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With war still raging in Ukraine, Russian leader Vladimir Putin faces a “second front” in the east with massively destructive wildfires breaking out across Siberia.
Towering flames reach into apocalyptic black skies across three vast regions of Siberia – Omsk, Tyumen and Krasnoyarsk.
As Putin’s war reached a new intensity 1,700 miles away in the Donbas, a woman in Tyumen asked: “Why are the gods so angry?”
Terrified wild animals fleeing the inferno were captured on video as the fires tore across acres of permafrost.
It’s an unusually early start of 2022 wildfire season in Russia, with massive fires raging across vast spaces of Western, Central, Southern and Eastern Siberia.
In Krasnoyarsk region, 1,400 miles east of Tyumen, more than 60 houses were destroyed in the blaze.
Choking smoke engulfed the major cities of Omsk, Novosibirsk, Krasnoyarsk.
Greenpeace Russia said that the alarming wildfires are covering double the area compared with this time last year.
But the burning is more widespread than officials have registered, with some forests out of control, said spokesman Aleksey Yaroshenko.
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Many are believed to have been caused by people illegally burning grass, with the flames fuelled by strong winds.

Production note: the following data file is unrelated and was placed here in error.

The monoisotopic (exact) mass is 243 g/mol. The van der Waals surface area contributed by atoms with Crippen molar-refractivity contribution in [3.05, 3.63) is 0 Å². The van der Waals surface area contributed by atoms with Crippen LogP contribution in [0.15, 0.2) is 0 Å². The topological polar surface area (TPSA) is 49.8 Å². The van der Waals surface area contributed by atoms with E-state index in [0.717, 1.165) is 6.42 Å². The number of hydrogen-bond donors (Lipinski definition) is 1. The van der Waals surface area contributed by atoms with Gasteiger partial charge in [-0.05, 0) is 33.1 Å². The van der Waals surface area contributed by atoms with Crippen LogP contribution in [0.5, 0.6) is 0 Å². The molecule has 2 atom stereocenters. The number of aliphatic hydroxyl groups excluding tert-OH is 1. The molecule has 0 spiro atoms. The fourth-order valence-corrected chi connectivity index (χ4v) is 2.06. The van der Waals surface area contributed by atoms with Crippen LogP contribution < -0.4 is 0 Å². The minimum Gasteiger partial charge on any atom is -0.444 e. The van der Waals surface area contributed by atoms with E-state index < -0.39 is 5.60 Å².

Putin’s regional governments across Siberia put in emergency measures to handle the raging wildfires.
A UN climate report in February warned that the climate crisis, combined with land use changes, is driving larger and more erratic wildfires across many regions.
Siberia, along with the US West, central India, Australia, and southern Europe are just some of the areas that have seen massively destructive fires in the past few years.
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According to recent data sourced from the Russian Forestry Agency by Greenpeace, Russia is experiencing its worst forest fire season in modern history,
Jessica McCarty, a fire ecologist at Miami University in Ohio, told National Geographic: “Siberia has always been burning,”.
“It has extreme fire seasons. But when I talk to my colleagues who live in Siberia, they don’t talk about this as if it’s normal or indicative of the past.”
Fires destroyed more than 70,000 square miles of Russian forest in 2021, a record since records began.
“For the past several years, when the area of the fires has surpassed 15m hectares (58,000 sq mi), it has become, in all likelihood, the new normal in the conditions of the new climate reality,” Greenpeace Russia said.
As wildfires rage in Siberia, they thaw permafrost, releasing carbon dioxide and methane emissions into the atmosphere and increasing the risk of further fires. Methane in particular has particularly potent greenhouse heating impacts in the short-term.
Unlike the forest fires that raged across Australia and the US, which depend on dry vegetation for their fuel, the Arctic fires are burning the Earth itself.
Some experts believe that “zombie fires’ which have been smouldering underground since last summer could be partly responsible for a recent outbreak of new fires in Siberia.
- Vladimir Putin
- Russia Ukraine war
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